July 3, 2022


State governments and private donors will probably remain the biggest supporters of human embryonic stem cell research, even if President Bush’s successor reverses his restrictions on federal funding. According to by James Fossett of the Rockefeller Institute of Government, “federalism by necessity” will remain the pattern of stem cell research. But despite its unwieldiness and complexity, this system is producing funds for American hESC research. California’s stem cell institute, funded with a US$3 billion bond issue, has already doled out $200 million for hESC research, more than five times what the Federal government’s annual allocation.

Several states are enthusiastic supporters of hESC research, including Massachusetts, New Jersey, New York and Maryland, and have promised substantial funding. Over the next ten years, their support could amount to more than $500 million a year. And most of these states will focus on embryo research as a priority.

“Even if as little as half of potential state funding is devoted to hESC research, states would be outspending NIH by a factor of six in this area,” says Fossett. Another source of funding is private philanthropy, although this is less consistent. Fossett’s research shows that at least $1.7 billion has been donated for hESC research. Two novel trends have emerged in this area. The first is that private donors have directed supported the work of government agencies. The second is that private money has been used to support political campaigns in support of hESC research.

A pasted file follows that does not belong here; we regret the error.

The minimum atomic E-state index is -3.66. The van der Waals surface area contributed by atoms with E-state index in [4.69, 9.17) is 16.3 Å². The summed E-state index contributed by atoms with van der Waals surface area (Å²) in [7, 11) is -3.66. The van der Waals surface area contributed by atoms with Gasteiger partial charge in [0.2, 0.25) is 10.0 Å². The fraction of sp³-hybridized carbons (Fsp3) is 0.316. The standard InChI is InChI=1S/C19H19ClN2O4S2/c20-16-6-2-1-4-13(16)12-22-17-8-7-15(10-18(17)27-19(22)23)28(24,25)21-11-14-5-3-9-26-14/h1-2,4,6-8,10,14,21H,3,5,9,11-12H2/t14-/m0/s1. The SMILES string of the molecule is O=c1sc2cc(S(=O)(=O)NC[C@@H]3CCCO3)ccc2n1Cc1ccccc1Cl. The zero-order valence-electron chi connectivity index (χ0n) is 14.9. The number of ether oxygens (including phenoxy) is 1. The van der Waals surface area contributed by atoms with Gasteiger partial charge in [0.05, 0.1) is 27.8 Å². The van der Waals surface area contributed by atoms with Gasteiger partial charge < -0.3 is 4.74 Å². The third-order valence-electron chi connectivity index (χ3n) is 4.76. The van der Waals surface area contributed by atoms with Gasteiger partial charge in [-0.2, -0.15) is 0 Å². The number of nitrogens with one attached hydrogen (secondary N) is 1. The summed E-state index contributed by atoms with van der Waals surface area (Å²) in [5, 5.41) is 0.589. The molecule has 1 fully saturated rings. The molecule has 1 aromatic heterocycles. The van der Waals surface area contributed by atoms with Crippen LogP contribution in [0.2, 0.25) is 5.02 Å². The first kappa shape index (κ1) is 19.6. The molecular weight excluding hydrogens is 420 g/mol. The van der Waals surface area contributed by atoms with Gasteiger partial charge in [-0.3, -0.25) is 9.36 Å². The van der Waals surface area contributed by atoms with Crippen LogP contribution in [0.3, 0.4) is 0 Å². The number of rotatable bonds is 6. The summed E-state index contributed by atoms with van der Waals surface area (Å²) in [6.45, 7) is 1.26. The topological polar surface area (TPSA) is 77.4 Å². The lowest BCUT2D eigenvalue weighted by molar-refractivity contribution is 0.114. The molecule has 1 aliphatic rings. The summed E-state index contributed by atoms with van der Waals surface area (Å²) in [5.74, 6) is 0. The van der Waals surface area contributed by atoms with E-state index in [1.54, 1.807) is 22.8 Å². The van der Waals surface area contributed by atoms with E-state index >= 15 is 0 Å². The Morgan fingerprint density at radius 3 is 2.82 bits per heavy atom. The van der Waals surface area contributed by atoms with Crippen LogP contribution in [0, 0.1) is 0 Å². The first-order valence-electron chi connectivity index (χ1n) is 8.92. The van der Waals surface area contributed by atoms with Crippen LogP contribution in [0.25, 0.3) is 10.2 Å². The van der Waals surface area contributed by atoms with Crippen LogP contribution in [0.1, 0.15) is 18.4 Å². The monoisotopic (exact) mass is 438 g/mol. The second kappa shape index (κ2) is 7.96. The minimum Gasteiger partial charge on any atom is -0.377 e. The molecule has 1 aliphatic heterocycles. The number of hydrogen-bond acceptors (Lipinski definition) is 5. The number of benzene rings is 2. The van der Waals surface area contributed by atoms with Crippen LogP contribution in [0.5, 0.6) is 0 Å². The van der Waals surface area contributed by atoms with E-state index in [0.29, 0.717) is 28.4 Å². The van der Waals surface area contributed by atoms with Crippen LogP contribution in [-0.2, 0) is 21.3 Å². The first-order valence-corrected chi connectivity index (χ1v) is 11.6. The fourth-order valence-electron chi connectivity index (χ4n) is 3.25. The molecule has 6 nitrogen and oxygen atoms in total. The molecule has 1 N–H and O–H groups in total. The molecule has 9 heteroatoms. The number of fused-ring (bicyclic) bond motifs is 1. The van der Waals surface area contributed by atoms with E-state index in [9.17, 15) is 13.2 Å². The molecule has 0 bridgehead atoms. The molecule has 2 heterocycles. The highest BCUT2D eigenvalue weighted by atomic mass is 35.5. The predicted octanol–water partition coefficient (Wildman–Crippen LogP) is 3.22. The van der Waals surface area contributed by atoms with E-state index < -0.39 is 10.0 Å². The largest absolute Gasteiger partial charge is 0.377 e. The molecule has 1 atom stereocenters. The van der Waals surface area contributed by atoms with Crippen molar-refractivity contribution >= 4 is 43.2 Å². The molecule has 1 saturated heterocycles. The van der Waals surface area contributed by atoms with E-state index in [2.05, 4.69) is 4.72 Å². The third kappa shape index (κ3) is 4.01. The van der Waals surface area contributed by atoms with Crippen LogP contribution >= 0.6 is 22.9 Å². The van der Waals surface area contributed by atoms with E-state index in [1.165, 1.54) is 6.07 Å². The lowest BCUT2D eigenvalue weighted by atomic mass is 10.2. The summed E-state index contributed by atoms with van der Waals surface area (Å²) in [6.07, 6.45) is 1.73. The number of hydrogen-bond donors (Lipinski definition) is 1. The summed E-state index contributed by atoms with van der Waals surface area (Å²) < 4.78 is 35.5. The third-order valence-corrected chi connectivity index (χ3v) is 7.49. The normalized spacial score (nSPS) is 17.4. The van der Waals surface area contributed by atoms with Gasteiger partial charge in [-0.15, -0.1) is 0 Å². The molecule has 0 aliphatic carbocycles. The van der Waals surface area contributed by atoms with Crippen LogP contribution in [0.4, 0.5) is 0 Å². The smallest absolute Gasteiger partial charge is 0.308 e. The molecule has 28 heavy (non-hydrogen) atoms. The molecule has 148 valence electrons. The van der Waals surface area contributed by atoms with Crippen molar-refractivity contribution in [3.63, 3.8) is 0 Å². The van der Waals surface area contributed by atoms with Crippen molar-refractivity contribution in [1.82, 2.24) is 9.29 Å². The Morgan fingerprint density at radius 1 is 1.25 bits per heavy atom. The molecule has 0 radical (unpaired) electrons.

Although Fossett is glum about the prospect of increased Federal funding after Bush, “federalism by necessity” has its advantages. States are competing amongst themselves, and with foreign countries, to attract the best researchers and to keep a competitive edge.  


In partnership with IVF clinics, a California company is offering couples an opportunity turn their surplus embryos into medically useful stem cell lines for them and their children. claims to be the first to offer this service. “Clients will have access to their own high quality, genetically-matched stem cells, which they may use when personalised therapies become available,” promises the company’s website.

The catch is that no one has yet developed stem cell lines for any of the touted cures. “It’s a gimmick and many of the claims rest on hot air,” says bioethicist Arthur Caplan, of the University of Pennsylvania. “The problem is that no one has made anything useful out of stem cells.”